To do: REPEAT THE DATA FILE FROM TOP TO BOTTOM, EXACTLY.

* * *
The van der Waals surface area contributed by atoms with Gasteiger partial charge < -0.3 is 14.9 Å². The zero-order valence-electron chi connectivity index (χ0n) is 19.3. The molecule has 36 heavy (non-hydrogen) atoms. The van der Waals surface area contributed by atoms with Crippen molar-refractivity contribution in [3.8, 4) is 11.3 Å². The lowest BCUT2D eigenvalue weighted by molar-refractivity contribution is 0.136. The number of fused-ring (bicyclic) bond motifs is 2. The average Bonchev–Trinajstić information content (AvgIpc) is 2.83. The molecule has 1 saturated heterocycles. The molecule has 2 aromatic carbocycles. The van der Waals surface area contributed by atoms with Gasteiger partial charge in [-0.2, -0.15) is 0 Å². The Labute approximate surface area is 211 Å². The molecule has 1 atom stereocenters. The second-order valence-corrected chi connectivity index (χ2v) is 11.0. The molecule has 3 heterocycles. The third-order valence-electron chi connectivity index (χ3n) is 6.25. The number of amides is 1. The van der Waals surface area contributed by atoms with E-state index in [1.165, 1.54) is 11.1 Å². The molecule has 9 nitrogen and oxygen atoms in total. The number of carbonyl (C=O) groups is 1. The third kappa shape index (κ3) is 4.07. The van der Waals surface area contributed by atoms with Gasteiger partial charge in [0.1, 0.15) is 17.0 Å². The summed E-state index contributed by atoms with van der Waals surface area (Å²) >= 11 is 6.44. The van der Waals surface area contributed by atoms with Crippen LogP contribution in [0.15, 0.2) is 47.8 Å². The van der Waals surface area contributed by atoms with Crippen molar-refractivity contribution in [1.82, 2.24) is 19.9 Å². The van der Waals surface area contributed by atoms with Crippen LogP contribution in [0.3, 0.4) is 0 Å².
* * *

The van der Waals surface area contributed by atoms with Gasteiger partial charge < -0.3 is 14.9 Å². The zero-order valence-electron chi connectivity index (χ0n) is 19.3. The molecule has 36 heavy (non-hydrogen) atoms. The van der Waals surface area contributed by atoms with Crippen molar-refractivity contribution in [3.8, 4) is 11.3 Å². The lowest BCUT2D eigenvalue weighted by molar-refractivity contribution is 0.136. The number of fused-ring (bicyclic) bond motifs is 2. The average Bonchev–Trinajstić information content (AvgIpc) is 2.83. The molecule has 1 saturated heterocycles. The molecule has 2 aromatic carbocycles. The van der Waals surface area contributed by atoms with Gasteiger partial charge in [-0.2, -0.15) is 0 Å². The Labute approximate surface area is 211 Å². The molecule has 1 atom stereocenters. The second-order valence-corrected chi connectivity index (χ2v) is 11.0. The molecule has 3 heterocycles. The third-order valence-electron chi connectivity index (χ3n) is 6.25. The number of amides is 1. The van der Waals surface area contributed by atoms with E-state index in [1.165, 1.54) is 11.1 Å². The molecule has 9 nitrogen and oxygen atoms in total. The number of carbonyl (C=O) groups is 1. The third kappa shape index (κ3) is 4.07. The van der Waals surface area contributed by atoms with Gasteiger partial charge in [0.1, 0.15) is 17.0 Å². The summed E-state index contributed by atoms with van der Waals surface area (Å²) >= 11 is 6.44. The van der Waals surface area contributed by atoms with Crippen LogP contribution in [0.15, 0.2) is 47.8 Å². The van der Waals surface area contributed by atoms with Crippen molar-refractivity contribution in [1.82, 2.24) is 19.9 Å². The van der Waals surface area contributed by atoms with Crippen LogP contribution in [0.3, 0.4) is 0 Å².